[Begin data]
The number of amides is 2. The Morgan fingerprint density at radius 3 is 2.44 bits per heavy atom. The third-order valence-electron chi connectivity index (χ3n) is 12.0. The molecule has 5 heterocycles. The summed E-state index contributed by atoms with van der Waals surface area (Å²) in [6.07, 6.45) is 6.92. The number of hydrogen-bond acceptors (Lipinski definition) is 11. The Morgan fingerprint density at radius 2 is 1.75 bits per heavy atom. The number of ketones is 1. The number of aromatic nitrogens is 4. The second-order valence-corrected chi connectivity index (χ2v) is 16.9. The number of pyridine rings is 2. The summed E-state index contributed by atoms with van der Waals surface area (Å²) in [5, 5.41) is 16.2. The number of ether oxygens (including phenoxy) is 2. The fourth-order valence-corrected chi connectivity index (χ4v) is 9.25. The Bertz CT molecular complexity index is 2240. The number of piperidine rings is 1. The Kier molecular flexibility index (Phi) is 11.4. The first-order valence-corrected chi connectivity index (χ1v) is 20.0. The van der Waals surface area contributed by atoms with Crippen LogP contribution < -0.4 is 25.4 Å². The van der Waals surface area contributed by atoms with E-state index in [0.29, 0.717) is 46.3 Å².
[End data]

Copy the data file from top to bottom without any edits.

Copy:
The number of amides is 2. The Morgan fingerprint density at radius 3 is 2.44 bits per heavy atom. The third-order valence-electron chi connectivity index (χ3n) is 12.0. The molecule has 5 heterocycles. The summed E-state index contributed by atoms with van der Waals surface area (Å²) in [6.07, 6.45) is 6.92. The number of hydrogen-bond acceptors (Lipinski definition) is 11. The Morgan fingerprint density at radius 2 is 1.75 bits per heavy atom. The number of ketones is 1. The number of aromatic nitrogens is 4. The second-order valence-corrected chi connectivity index (χ2v) is 16.9. The number of pyridine rings is 2. The summed E-state index contributed by atoms with van der Waals surface area (Å²) in [5, 5.41) is 16.2. The number of ether oxygens (including phenoxy) is 2. The fourth-order valence-corrected chi connectivity index (χ4v) is 9.25. The Bertz CT molecular complexity index is 2240. The number of piperidine rings is 1. The Kier molecular flexibility index (Phi) is 11.4. The first-order valence-corrected chi connectivity index (χ1v) is 20.0. The van der Waals surface area contributed by atoms with Crippen LogP contribution < -0.4 is 25.4 Å². The van der Waals surface area contributed by atoms with E-state index in [0.29, 0.717) is 46.3 Å².